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Linn County Auditor Joel Miller may indeed think he is providing a public service by making nomination petitions publicly available to “anyone anywhere.” He may believe it adds transparency to the process. He may believe it saves his office time and money.

But in this case, what he thinks and what he believes should not trump the safety and security of Linn County residents. And in this instance, it is clear not all Linn County residents are sold on having these nomination petitions publicly available for “anyone anywhere.”

The chair of the Linn County Democrats showed up unannounced and uninvited at a resident’s home to question her about signatures on a candidate’s nomination petition. He did not identify himself until the conversation was complete.

Miller, who is running as a Democrat for Iowa Secretary of State, seems proud of this practice. To just throw nomination petitions online for “anyone anywhere” to see.

It may save his office time and money, but laziness is not a virtue in public service.

Transparency, fiscal responsibility and time management should be balanced with privacy concerns. The documents — nomination petitions — are indeed public record and can be accessed by pretty much anyone who wants them.

But there is no reason to publicly display them for all to see.

Obtaining signatures is not likely something most candidates enjoy. Asking people to sign their name and include their home address is a big ask for some people — and probably most Iowans. But most of the time they’ll do it anyway.

However, if such a policy were in place and they knew that “anyone anywhere” would be able to access their information without having any sort of system in place to track who sees the information, there would likely be more people who feel they cannot sign petitions out of fear of retribution.

Fear that someone who supports one of the other candidates will view them and perhaps take action without any footprint being left.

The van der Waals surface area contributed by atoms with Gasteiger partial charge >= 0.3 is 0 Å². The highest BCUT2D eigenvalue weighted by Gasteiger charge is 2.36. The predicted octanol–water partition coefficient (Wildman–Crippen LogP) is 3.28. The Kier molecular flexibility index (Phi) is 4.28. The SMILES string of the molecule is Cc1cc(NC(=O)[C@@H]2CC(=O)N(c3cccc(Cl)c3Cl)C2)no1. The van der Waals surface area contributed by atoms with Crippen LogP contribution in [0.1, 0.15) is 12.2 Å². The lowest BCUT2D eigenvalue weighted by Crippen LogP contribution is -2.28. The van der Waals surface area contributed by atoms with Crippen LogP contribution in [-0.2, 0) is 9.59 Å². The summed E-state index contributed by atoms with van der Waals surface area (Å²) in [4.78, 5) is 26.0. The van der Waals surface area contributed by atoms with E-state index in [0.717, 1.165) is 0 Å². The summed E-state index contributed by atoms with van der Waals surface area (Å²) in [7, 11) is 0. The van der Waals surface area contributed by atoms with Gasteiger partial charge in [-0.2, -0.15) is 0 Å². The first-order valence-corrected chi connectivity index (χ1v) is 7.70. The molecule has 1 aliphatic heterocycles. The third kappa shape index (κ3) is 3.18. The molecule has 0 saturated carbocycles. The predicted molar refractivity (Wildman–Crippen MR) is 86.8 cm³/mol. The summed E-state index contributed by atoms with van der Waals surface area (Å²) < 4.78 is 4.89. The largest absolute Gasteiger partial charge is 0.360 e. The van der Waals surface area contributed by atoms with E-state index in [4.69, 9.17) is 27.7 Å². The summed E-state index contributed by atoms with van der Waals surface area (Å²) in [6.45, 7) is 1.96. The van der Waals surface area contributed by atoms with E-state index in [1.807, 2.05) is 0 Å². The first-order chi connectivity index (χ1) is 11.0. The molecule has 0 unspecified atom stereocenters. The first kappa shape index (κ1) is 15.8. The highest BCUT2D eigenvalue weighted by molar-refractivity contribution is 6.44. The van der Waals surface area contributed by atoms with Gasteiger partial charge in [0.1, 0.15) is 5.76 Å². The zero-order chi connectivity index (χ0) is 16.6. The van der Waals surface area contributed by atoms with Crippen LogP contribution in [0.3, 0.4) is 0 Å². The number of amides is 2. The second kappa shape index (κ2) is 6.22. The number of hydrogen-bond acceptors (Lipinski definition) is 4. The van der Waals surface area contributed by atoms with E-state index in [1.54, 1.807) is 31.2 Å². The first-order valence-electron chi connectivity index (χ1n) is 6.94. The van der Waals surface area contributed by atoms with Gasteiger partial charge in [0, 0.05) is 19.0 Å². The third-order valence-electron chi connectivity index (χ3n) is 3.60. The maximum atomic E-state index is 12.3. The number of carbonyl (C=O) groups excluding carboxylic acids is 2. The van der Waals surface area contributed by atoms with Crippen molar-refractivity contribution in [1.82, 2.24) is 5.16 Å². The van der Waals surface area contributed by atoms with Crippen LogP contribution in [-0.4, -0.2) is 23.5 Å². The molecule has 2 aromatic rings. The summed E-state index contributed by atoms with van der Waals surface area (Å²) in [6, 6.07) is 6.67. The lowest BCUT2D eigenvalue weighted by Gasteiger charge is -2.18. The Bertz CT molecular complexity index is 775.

The Secretary of State’s office allows candidate nomination petitions to be viewed, but they do not treat it willy nilly. Individuals have to visit the office, are supervised and sign to inspect the signature lists.

Sioux County Auditor Ryan Dokter, who is also president of Iowa State Association of County Auditors, said the Secretary of State’s process seems rational. He had never heard of an auditor putting the petitions online publicly available to “anyone anywhere.”

Dokter also agreed there would be concern of retribution or retaliation and, making the petitions accessible to “anyone anywhere” would make it much more difficult to craft a list of suspects.

There is no doubt that this practice will have a chilling effect on others who may not be willing to sign. And if not enough people are willing to sign, candidates will be kept off the ballot.

The process used by the Secretary of State’s office respects both the law as well as the privacy and security that should be afforded to individuals willing to sign. Miller’s does not.

When a chair of a county political party can simply find these documents online and show up unannounced, uninvited and interrogate the resident — that’s a problem. Let’s hope Miller realizes it.

Author: Jacob Hall